Kris' Costa Rica Adventure! travel blog


Hola Everyone!

This morning we completed our trek down from Rara Avis to Horquetas, changed into drier clothes, and piled in the van for our trip to the La Forunta/Arenal Volcano area. The bus ride was uneventful, and we were all looking forward to checking into our hotel in La Fortuna for a hot shower and dry clothes.

La Fortuna is the gateway town for exploring Volcán Arenal and the associated national park. In addition, the area is crawling with tour companies offering any number of adventure activities you would care to try. Read more about the Arenal Volcano from a tourism perspective, and from a local perspective. From the tourism site, we find that Volcán Arenal had its largest eruption in modern times in 1968, blasting lava and molten boulders from three separate craters to form a new one, knocking nearly 165 feet (50 meters) off the elevation, and destroying the villages of Tabacón and Pueblo Nuevo killing, all of the inhabitants. Since then it has had continuous activity, and large eruptions in 1973, 1975, 1993, 2000, 2003, and 2005. Fatalities have been limited to tourists and guides that wandered too close.

Arriving in town, we expected to see a volcano towering over everything, but it was shrouded in clouds so we had no idea what to expect. We checked into the hotel Sierra Arenal on the end of town heading out toward the volcano. There were all kinds of lodging options in town, as well as further up the road to the volcano. The hotels outside of town tended to be upper-end options where you might even get more than one small towel per person per day, a hand towel for the bathroom and who knows, maybe even a wash cloth. :-)

We had some free time before dinner, so after a lukewarm shower - I think everyone was showering at the same time - I headed into town to get a hat and rain poncho. The town is centered around a park that is one small city block, and the Catholic church on the adjacent city block. Surrounding the square are all sorts of restaurants, hotels, and souvenir shops. LaFortuna is yet another Costa Rican town that has made its monetary fortune through tourism as the result of the erupting volcano.

It has been becoming obvious that while Costa Rica is making a big part of its living off of eco-tourism, as in tourism connected with natural resources and conservation, this industry isn't necessarily eco-friendly. All the development overstresses what is typically a poorer infrastructure for roads, sanitation, sanitary sewers, etc. Not to mention the local environment, with every third vehicle on the road seemingly a tourist bus spewing diesel exhaust. Once a settlement or village begins to attract tourists, it can become too expensive or too unpleasant for the original inhabitants to stay. So, it is a balance I haven't quite worked out for myself. I know my dollars are contributing to the local economy and thus increasing the standard of living of a third world country, and contributing to conservation efforts, but at the same time there does seem to be a tragedy of the commons taking place.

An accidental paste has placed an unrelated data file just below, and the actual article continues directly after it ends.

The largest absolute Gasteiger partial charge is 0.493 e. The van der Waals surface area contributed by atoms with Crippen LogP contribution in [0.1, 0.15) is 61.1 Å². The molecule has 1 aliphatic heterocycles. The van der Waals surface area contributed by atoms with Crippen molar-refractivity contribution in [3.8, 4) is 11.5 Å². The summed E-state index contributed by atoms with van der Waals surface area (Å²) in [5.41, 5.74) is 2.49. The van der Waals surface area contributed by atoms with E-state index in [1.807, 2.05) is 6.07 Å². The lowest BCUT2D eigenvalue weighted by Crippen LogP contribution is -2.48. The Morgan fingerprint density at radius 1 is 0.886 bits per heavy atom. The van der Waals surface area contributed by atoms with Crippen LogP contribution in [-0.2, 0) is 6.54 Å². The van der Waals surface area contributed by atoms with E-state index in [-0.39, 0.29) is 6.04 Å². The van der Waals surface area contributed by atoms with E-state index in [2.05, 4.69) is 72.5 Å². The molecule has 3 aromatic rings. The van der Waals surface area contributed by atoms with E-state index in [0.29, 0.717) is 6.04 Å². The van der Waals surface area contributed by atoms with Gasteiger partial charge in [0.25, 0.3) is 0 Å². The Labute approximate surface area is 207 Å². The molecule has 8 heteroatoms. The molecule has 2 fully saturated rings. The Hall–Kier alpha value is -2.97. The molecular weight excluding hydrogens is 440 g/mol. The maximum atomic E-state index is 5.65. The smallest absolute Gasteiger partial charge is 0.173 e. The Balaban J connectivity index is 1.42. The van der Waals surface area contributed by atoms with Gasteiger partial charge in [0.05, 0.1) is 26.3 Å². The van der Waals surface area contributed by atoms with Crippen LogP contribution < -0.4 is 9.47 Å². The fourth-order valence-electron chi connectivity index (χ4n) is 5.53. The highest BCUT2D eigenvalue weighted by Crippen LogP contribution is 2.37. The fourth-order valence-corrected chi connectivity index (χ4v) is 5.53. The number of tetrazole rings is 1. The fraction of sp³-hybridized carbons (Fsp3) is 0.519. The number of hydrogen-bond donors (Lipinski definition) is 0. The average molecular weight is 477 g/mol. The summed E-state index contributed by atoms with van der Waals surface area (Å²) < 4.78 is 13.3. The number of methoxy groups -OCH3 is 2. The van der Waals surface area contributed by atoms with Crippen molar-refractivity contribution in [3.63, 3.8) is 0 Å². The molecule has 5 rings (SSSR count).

We had dinner at the Lava Lounge, one of Blaine's favorite places in town, where Sid, Mark, Tanya and I sat at one four-top and enjoyed a couple pitchers of excellent Sangria. Then, wonder of wonders, it was off to the hot springs. Prior to the eruption of 1968, there were no hot springs. Then, several days before the eruption, locals noticed the temperature of the local river beginning to rise. Since then, the river steams. Many establishments along to road toward the volcano have taken advantage of the geothermal heating to create hot springs complexes catering to tourists. The nicest and most pricey one actually sits on Tabacon, one of the local villages destroyed by the eruption. It, as well as other resorts, actually sits inside the area of volcanic activity, and it can be evacuated if the mountain gets a bit grumbly.

We went to Baldi hot springs, 10-15 minutes of the road by van. Get an idea of what Baldi has to offer. We had about an hour and a half to enjoy the complex before it closed. The pools are of varying temperatures, ranging from cool, to 104 degrees all the way to 152! We dipped our feet in the hottest pool, and it was truly scalding. No one dared venture in.

After having spent three days of being cold and wet, it was like heaven to soak in increasingly hot pools with massaging waterfalls of varying temperatures and swim-up bars. Rara-Avis to Baldi was an amazing juxtaposition, and we were all pretty much speechless except for moans and groans of pleasure, ordering fru-fru drinks at one of the swim-up bars, and marveling at our good fortune. I enjoyed a mono loco, or crazy monkey. The nighttime added a soothing intimacy to everything and made the steam rising from each of the pools stand out in relief to the dark. While we had fun testing out the various pools, we lamented we'd gotten there too late to explore the entire property. Plans were made to return over the next two days!



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